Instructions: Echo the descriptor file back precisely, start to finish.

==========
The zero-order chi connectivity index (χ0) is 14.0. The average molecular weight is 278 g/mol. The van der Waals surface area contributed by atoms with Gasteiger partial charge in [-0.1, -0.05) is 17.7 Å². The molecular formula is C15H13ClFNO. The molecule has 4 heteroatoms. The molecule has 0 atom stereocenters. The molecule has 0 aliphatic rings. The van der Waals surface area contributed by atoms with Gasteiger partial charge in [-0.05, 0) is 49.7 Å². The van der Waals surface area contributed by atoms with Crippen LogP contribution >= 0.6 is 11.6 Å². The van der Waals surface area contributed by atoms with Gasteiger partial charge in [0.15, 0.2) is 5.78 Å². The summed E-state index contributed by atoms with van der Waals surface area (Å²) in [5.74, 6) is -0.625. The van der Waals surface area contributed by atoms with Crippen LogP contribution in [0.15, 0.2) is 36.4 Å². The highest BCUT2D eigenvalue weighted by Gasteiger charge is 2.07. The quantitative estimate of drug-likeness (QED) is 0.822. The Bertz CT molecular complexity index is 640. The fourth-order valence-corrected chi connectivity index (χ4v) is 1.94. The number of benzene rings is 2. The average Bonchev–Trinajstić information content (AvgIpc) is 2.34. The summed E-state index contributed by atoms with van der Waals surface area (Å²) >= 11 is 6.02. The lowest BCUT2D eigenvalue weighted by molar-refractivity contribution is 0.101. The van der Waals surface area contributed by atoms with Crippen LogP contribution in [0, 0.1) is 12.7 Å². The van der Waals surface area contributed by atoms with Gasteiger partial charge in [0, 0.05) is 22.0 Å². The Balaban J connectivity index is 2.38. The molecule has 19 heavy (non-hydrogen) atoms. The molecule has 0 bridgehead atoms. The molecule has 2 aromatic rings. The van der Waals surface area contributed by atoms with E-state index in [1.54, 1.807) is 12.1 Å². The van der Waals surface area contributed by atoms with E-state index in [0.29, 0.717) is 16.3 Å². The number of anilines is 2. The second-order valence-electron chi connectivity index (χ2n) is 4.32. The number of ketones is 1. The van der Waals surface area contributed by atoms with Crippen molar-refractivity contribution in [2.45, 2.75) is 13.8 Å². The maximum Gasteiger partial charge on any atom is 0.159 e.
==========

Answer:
The zero-order chi connectivity index (χ0) is 14.0. The average molecular weight is 278 g/mol. The van der Waals surface area contributed by atoms with Gasteiger partial charge in [-0.1, -0.05) is 17.7 Å². The molecular formula is C15H13ClFNO. The molecule has 4 heteroatoms. The molecule has 0 atom stereocenters. The molecule has 0 aliphatic rings. The van der Waals surface area contributed by atoms with Gasteiger partial charge in [-0.05, 0) is 49.7 Å². The van der Waals surface area contributed by atoms with Crippen LogP contribution >= 0.6 is 11.6 Å². The van der Waals surface area contributed by atoms with Gasteiger partial charge in [0.15, 0.2) is 5.78 Å². The summed E-state index contributed by atoms with van der Waals surface area (Å²) in [5.74, 6) is -0.625. The van der Waals surface area contributed by atoms with Crippen LogP contribution in [0.15, 0.2) is 36.4 Å². The highest BCUT2D eigenvalue weighted by Gasteiger charge is 2.07. The quantitative estimate of drug-likeness (QED) is 0.822. The Bertz CT molecular complexity index is 640. The fourth-order valence-corrected chi connectivity index (χ4v) is 1.94. The number of benzene rings is 2. The average Bonchev–Trinajstić information content (AvgIpc) is 2.34. The summed E-state index contributed by atoms with van der Waals surface area (Å²) >= 11 is 6.02. The lowest BCUT2D eigenvalue weighted by molar-refractivity contribution is 0.101. The van der Waals surface area contributed by atoms with Crippen LogP contribution in [0, 0.1) is 12.7 Å². The van der Waals surface area contributed by atoms with Gasteiger partial charge in [0, 0.05) is 22.0 Å². The Balaban J connectivity index is 2.38. The molecule has 19 heavy (non-hydrogen) atoms. The molecule has 0 bridgehead atoms. The molecule has 2 aromatic rings. The van der Waals surface area contributed by atoms with E-state index in [1.54, 1.807) is 12.1 Å². The van der Waals surface area contributed by atoms with E-state index in [0.29, 0.717) is 16.3 Å². The number of anilines is 2. The second-order valence-electron chi connectivity index (χ2n) is 4.32. The number of ketones is 1. The van der Waals surface area contributed by atoms with Crippen molar-refractivity contribution in [2.45, 2.75) is 13.8 Å². The maximum Gasteiger partial charge on any atom is 0.159 e.